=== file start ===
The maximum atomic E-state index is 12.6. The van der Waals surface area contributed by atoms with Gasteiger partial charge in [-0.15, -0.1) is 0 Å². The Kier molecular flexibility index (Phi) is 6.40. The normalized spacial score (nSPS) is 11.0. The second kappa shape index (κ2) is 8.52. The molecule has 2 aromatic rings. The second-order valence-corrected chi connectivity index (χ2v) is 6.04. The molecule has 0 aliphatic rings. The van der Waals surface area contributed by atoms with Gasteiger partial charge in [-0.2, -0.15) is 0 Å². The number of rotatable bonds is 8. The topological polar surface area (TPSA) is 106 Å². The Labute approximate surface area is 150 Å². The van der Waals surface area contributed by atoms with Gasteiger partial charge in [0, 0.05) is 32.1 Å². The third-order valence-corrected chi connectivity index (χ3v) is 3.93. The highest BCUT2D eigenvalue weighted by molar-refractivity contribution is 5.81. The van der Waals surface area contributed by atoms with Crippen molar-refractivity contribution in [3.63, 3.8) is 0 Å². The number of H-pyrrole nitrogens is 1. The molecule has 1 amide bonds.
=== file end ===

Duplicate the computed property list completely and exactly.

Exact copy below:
The maximum atomic E-state index is 12.6. The van der Waals surface area contributed by atoms with Gasteiger partial charge in [-0.15, -0.1) is 0 Å². The Kier molecular flexibility index (Phi) is 6.40. The normalized spacial score (nSPS) is 11.0. The second kappa shape index (κ2) is 8.52. The molecule has 2 aromatic rings. The second-order valence-corrected chi connectivity index (χ2v) is 6.04. The molecule has 0 aliphatic rings. The van der Waals surface area contributed by atoms with Gasteiger partial charge in [-0.2, -0.15) is 0 Å². The number of rotatable bonds is 8. The topological polar surface area (TPSA) is 106 Å². The Labute approximate surface area is 150 Å². The van der Waals surface area contributed by atoms with Gasteiger partial charge in [0, 0.05) is 32.1 Å². The third-order valence-corrected chi connectivity index (χ3v) is 3.93. The highest BCUT2D eigenvalue weighted by molar-refractivity contribution is 5.81. The van der Waals surface area contributed by atoms with Crippen molar-refractivity contribution in [3.63, 3.8) is 0 Å². The number of H-pyrrole nitrogens is 1. The molecule has 1 amide bonds.